Long and short of conifers

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CONIFERS provide structure and evergreen shrubs as a foil against deciduous trees and shrubs that give many gardens a naked look in winter.

In our local climate, there are few evergreen trees as opposed to shrubs. In the early days of Canberra, many conifers were grown – taking into account the blocks were considerably larger.

Also conifers were sold without the customer having the slightest idea how large they grew, in many instances to 10-12m plus. Instances of this can be seen all over the suburbs. As I wrote last week, if you are buying trees to do some homework first.

There are conifers available for the small garden, townhouse garden or even in containers on a balcony. Conifers also make perfect bonsai specimens. For examples visit the National Bonsai and Penjing collection housed in the purpose-built building in Commonwealth Park (open 10am to 3pm, seven days a week).

A great starting point to see a wide range of conifers is a visit to Cockington Green. In the picture, the conifers in the background appear to be giants, however keep in mind the building is only 40cm tall!

There is no better way than seeing them grow in natural conditions and in combination with other small shrubs. One great combination is conifers and both the green and variegated box hedging, Buxus sempervirens and B.s. “Aurea”.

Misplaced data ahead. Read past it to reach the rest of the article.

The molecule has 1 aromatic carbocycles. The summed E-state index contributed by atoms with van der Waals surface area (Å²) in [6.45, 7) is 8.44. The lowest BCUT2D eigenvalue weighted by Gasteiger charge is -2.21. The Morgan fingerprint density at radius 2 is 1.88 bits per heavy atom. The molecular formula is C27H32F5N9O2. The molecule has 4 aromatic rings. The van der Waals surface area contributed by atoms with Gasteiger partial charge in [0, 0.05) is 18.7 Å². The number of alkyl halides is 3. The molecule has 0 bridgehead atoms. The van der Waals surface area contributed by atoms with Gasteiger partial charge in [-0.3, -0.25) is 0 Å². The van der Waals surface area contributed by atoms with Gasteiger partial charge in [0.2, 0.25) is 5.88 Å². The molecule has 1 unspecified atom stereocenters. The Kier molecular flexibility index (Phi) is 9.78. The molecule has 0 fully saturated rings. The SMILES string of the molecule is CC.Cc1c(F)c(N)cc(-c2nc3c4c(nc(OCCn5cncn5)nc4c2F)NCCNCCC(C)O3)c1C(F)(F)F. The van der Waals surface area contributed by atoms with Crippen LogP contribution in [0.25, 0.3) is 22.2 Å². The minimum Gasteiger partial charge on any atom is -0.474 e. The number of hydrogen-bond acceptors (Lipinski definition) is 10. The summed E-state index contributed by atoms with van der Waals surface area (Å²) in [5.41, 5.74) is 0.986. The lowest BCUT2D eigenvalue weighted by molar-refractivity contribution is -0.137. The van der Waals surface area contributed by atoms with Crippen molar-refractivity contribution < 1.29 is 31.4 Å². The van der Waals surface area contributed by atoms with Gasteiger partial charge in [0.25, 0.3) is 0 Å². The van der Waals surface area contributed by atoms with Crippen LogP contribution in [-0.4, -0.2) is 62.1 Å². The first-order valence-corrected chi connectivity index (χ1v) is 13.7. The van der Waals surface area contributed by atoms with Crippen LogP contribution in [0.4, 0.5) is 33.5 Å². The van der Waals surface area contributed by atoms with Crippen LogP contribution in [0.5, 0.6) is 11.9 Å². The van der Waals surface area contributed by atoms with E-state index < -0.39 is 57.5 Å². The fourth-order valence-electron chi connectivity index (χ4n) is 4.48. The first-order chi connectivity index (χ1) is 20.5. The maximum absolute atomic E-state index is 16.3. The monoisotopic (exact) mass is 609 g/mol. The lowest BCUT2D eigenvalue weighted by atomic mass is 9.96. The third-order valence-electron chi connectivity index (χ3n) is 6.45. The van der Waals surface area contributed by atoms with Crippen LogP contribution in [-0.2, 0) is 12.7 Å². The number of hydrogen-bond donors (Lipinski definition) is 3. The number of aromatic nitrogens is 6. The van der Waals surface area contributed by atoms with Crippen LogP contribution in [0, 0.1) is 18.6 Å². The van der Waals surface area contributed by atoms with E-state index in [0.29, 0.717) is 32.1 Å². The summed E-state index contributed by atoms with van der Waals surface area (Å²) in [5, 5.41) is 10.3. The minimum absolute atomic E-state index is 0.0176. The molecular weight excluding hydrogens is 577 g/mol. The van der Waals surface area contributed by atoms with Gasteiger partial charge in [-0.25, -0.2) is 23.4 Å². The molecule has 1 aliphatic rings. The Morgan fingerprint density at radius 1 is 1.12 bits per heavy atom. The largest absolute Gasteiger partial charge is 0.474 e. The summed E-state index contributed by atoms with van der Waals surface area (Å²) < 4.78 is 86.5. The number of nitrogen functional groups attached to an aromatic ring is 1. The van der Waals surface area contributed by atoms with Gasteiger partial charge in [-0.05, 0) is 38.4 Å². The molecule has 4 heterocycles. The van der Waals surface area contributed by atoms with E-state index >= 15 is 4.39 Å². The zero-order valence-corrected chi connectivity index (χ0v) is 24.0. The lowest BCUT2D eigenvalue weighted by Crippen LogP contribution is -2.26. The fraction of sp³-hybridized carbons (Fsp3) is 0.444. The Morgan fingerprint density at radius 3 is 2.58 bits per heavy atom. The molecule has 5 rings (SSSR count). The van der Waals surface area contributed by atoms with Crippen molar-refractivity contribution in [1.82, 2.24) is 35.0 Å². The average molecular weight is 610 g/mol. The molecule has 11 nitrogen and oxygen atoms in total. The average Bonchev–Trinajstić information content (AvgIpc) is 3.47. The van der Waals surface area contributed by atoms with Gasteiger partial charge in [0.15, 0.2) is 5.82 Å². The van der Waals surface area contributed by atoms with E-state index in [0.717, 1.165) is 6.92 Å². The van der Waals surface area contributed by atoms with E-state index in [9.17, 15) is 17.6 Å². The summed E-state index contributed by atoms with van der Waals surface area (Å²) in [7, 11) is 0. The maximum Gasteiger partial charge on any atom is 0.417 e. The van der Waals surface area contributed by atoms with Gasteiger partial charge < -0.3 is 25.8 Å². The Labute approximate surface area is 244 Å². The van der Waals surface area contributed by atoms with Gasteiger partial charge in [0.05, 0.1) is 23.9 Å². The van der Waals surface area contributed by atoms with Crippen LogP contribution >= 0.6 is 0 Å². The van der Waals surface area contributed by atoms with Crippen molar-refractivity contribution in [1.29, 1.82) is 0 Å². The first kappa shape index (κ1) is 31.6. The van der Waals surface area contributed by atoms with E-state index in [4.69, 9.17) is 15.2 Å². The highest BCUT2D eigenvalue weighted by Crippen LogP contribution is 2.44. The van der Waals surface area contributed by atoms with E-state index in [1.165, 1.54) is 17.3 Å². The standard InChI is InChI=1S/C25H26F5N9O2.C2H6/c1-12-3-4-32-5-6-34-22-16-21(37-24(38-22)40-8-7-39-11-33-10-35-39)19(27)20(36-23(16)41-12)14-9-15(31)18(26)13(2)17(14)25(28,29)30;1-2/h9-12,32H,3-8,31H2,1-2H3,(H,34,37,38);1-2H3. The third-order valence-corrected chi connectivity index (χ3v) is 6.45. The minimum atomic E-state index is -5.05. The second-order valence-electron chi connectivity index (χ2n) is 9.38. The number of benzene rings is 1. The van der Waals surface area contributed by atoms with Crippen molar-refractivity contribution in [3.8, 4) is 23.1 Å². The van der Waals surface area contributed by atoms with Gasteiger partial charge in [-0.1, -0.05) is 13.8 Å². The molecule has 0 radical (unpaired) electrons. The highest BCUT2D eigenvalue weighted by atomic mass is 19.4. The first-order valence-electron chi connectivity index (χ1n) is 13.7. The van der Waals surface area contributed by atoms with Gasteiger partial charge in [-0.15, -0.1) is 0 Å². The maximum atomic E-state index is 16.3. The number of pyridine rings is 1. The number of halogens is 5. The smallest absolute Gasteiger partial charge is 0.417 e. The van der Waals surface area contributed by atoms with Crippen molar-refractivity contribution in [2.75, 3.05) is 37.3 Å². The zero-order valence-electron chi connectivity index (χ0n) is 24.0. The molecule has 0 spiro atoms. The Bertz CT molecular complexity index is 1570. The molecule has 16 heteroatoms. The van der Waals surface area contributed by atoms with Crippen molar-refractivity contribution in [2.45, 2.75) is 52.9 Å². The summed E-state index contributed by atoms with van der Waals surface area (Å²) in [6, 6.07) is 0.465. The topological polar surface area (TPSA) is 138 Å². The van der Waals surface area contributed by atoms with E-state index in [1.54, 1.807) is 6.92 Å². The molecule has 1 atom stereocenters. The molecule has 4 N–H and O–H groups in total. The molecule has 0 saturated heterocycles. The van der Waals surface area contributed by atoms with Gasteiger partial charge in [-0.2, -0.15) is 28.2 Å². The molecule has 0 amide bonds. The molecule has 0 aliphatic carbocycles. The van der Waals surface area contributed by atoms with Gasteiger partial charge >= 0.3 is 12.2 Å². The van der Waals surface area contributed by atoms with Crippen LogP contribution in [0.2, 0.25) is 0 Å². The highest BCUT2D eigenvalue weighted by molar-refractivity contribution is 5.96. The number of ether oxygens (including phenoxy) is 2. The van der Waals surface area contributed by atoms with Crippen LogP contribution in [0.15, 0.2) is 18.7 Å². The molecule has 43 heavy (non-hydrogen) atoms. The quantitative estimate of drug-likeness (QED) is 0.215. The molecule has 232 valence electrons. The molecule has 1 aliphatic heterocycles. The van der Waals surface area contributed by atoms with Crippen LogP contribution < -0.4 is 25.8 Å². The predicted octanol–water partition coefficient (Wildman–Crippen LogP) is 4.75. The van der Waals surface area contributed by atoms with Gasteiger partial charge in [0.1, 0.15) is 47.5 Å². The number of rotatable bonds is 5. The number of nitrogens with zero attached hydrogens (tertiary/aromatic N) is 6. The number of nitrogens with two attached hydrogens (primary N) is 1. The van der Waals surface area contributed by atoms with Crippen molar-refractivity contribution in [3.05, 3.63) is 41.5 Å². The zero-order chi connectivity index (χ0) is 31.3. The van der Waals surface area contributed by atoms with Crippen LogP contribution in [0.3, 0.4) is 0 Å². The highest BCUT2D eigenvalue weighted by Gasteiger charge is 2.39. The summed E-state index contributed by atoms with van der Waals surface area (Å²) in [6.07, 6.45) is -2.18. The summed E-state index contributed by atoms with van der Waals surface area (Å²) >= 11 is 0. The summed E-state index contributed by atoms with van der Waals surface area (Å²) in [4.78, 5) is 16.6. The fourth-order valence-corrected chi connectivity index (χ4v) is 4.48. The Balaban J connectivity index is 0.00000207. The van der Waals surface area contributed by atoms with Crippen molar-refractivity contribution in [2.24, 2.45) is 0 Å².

A few suggestions to get you started include Thuya orientalis “Aurea Nana” (any plant with “nana” in the name means dwarf), commonly referred to as the bookleaf conifer. It has a perfect compact rounded habit that needs no trimming to keep it in shape.

Cockington Green is perfect for seeing conifers.
Another compact conifer for growing in containers is Picea “Albertiana” also known as Picea glauca “Conica”. A garden gem found originally in the wilds near Lake Alberta, Canada in 1904. As the name suggests it forms a neat erect cone of rich green.



A firm favourite of recent years is Thuja “Smaragd” of Danish origin, with its compact growth and dark green foliage it is ideal for a hedge growing to three metres. With an occasional trim, it can easily be kept to fence height of 1.8m high. Check out also Picea glauca “Christmas Star” and Chamaecyparis lawsoniana “White Spot”.

Many conifers have wonderfully coloured cones pictured here on Abies koreana. The cones start to appear when the tree is still quite young. This is one for the larger garden or the rural property; likewise why not grow Pinus pinea for its edible nuts? Originating in the Mediterranean, its common name is the Italian Stone Pine or the Umbrella Pine due to its rounded umbrella-shaped top.

Take this list as a starting point to your local garden centre and check out the wide range of other conifers.


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Cedric Bryant
Trained horticulturist and garden designer with over 30 years experience in the industry.

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